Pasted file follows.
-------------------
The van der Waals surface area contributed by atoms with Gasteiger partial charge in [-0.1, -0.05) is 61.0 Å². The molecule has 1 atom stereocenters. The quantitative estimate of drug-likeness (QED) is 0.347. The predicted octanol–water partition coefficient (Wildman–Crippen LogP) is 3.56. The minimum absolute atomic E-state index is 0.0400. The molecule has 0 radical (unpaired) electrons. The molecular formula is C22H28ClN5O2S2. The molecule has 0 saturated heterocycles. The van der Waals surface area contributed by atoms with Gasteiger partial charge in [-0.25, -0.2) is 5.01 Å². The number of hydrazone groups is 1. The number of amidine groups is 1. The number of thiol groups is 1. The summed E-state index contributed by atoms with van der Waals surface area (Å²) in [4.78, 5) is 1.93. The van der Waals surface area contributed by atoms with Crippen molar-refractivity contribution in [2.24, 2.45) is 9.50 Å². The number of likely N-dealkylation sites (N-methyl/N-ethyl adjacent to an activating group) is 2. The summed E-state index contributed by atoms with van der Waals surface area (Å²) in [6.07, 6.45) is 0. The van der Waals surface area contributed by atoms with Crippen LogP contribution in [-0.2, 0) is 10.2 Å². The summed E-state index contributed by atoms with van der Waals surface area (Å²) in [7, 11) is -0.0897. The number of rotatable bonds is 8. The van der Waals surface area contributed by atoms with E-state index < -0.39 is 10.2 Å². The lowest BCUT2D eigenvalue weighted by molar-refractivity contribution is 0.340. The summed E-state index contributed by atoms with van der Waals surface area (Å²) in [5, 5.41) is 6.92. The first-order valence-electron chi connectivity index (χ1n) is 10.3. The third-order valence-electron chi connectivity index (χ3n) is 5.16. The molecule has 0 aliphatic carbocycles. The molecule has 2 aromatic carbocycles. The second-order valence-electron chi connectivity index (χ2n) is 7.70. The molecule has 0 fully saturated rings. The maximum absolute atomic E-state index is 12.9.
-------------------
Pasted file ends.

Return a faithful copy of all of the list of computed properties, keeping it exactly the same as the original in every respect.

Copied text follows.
The van der Waals surface area contributed by atoms with Gasteiger partial charge in [-0.1, -0.05) is 61.0 Å². The molecule has 1 atom stereocenters. The quantitative estimate of drug-likeness (QED) is 0.347. The predicted octanol–water partition coefficient (Wildman–Crippen LogP) is 3.56. The minimum absolute atomic E-state index is 0.0400. The molecule has 0 radical (unpaired) electrons. The molecular formula is C22H28ClN5O2S2. The molecule has 0 saturated heterocycles. The van der Waals surface area contributed by atoms with Gasteiger partial charge in [-0.25, -0.2) is 5.01 Å². The number of hydrazone groups is 1. The number of amidine groups is 1. The number of thiol groups is 1. The summed E-state index contributed by atoms with van der Waals surface area (Å²) in [4.78, 5) is 1.93. The van der Waals surface area contributed by atoms with Crippen molar-refractivity contribution in [2.24, 2.45) is 9.50 Å². The number of likely N-dealkylation sites (N-methyl/N-ethyl adjacent to an activating group) is 2. The summed E-state index contributed by atoms with van der Waals surface area (Å²) in [6.07, 6.45) is 0. The van der Waals surface area contributed by atoms with Crippen LogP contribution in [-0.2, 0) is 10.2 Å². The summed E-state index contributed by atoms with van der Waals surface area (Å²) in [7, 11) is -0.0897. The number of rotatable bonds is 8. The van der Waals surface area contributed by atoms with E-state index < -0.39 is 10.2 Å². The lowest BCUT2D eigenvalue weighted by molar-refractivity contribution is 0.340. The summed E-state index contributed by atoms with van der Waals surface area (Å²) in [5, 5.41) is 6.92. The first-order valence-electron chi connectivity index (χ1n) is 10.3. The third-order valence-electron chi connectivity index (χ3n) is 5.16. The molecule has 0 aliphatic carbocycles. The molecule has 2 aromatic carbocycles. The second-order valence-electron chi connectivity index (χ2n) is 7.70. The molecule has 0 fully saturated rings. The maximum absolute atomic E-state index is 12.9.